(j) . . . bodily injury to any employee of the insured arising out of and in the course of his employment by the insured or to any obligation of the insured to indemnify another because of damages arising out of such injury; but this exclusion does not apply to liability assumed by the insured under an incidental contract. . . .
Incidental contract was defined as:
any written (1) lease of premises, (2) easement agreement, except in connection with construction or demolition operations on or adjacent to a railroad, (3) undertaking to indemnify a municipality required by municipal ordinance except in connection with work for the municipality, (4) sidetrack agreement or (5) elevator maintenance agreement.
It is clear the Master Service Contract does not fall within the definitions of an incidental contract. The exclusions clearly apply to the instant case. Appellant's position is that a Broadened Coverage Endorsement modified the foregoing policy provisions and extended coverage in this situation.
The applicable Broadened Coverage Endorsement provides:
In consideration of the premium charge indicated above, such insurance as is provided by the Comprehensive General Liability Insurance coverage part of the policy is modified as follows:
It is agreed:
CONTRACTUAL LIABILITY INSURANCE1. Exclusion (a) is deleted and the following exclusion is substituted therefor:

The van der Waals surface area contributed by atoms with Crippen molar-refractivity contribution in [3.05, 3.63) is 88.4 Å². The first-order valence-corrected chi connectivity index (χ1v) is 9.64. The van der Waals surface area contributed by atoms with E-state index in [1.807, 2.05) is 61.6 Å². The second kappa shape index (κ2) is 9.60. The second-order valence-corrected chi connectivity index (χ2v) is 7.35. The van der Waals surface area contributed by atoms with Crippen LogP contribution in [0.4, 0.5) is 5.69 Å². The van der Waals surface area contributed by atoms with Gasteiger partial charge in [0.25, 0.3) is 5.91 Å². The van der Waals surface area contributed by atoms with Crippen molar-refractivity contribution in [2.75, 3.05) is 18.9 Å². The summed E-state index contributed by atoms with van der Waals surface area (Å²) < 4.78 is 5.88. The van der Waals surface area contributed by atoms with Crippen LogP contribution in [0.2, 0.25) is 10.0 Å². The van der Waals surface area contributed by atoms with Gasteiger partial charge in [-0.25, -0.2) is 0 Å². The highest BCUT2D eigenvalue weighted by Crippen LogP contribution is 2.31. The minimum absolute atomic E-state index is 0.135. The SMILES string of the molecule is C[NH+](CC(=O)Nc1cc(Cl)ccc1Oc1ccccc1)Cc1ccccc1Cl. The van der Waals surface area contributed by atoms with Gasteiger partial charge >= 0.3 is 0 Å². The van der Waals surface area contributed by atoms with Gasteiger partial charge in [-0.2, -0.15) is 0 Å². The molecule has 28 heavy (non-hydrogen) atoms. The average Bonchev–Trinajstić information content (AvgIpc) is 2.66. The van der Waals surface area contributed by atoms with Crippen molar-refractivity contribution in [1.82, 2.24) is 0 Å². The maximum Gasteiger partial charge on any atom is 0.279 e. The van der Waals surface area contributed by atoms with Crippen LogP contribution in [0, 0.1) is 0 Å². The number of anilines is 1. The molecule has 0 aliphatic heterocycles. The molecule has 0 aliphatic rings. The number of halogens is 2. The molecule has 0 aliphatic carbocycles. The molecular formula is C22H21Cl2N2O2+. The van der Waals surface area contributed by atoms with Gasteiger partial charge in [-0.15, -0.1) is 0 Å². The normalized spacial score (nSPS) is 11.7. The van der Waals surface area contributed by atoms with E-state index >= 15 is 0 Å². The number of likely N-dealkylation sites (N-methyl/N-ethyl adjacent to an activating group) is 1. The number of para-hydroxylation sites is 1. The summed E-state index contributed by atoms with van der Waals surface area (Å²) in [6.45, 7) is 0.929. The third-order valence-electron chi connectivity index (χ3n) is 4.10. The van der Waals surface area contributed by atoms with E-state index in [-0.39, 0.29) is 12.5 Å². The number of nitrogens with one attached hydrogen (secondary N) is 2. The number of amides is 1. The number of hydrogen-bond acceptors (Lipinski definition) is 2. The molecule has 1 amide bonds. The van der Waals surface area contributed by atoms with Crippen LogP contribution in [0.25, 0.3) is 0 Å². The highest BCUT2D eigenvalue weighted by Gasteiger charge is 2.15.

(a) to liability assumed by the insured under any contract or agreement except a contract as defined in this policy; but this exception does not apply to bodily injury or property damage arising out of professional services, including:
(1) the preparation or approval of maps, plans, opinions, reports, surveys, designs or specifications, and
(2) supervisory, inspection or engineering services, performed by the insured or his indemnitee if either is an architect, engineer or surveyor;
2. The following definition is added:
"contract" means any (1) "incidental contract" as defined herein or (2) any other written contract or agreement wherein the named insured has expressly assumed liability for damages to which this policy applies, provided, however, that such liability shall not be construed as including liability under a warranty of the fitness or quality of the named insured's products or a warranty that work performed by or on behalf of the named insured will be done in a workmanlike manner.
Appellant's only real argument is that:
The endorsement specifically extended the coverage to contractually assumed liability the very liability found against appellant in this instance.
Appellant's brief at 4. This ignores the clear policy language. Coverage was not extended for any and all types of contractually assumed liability. Exclusion (a) was merely modified so as not to exclude professional services performed by architects, engineers or surveyors. Exclusion (j) relating to bodily injury to any employee of the insured was still applicable and did not conflict with the endorsement. The definition of incidental contract remained unchanged. The policy language is clear and there is no ambiguity. We see no difference between this case and Parfait v. Jahncke Service, Inc., 484 F.2d 296 (5th Cir. 1973), cert. denied, 415 U.S. 957, 94 S.Ct. 1485, 39 L.Ed.2d 572 (1974). Parfait found an exclusionary provision relating to bodily injury sustained by an employee did not conflict with other policy provisions and was not ambiguous.
Senior District Judge of the District of Nebraska, sitting by designation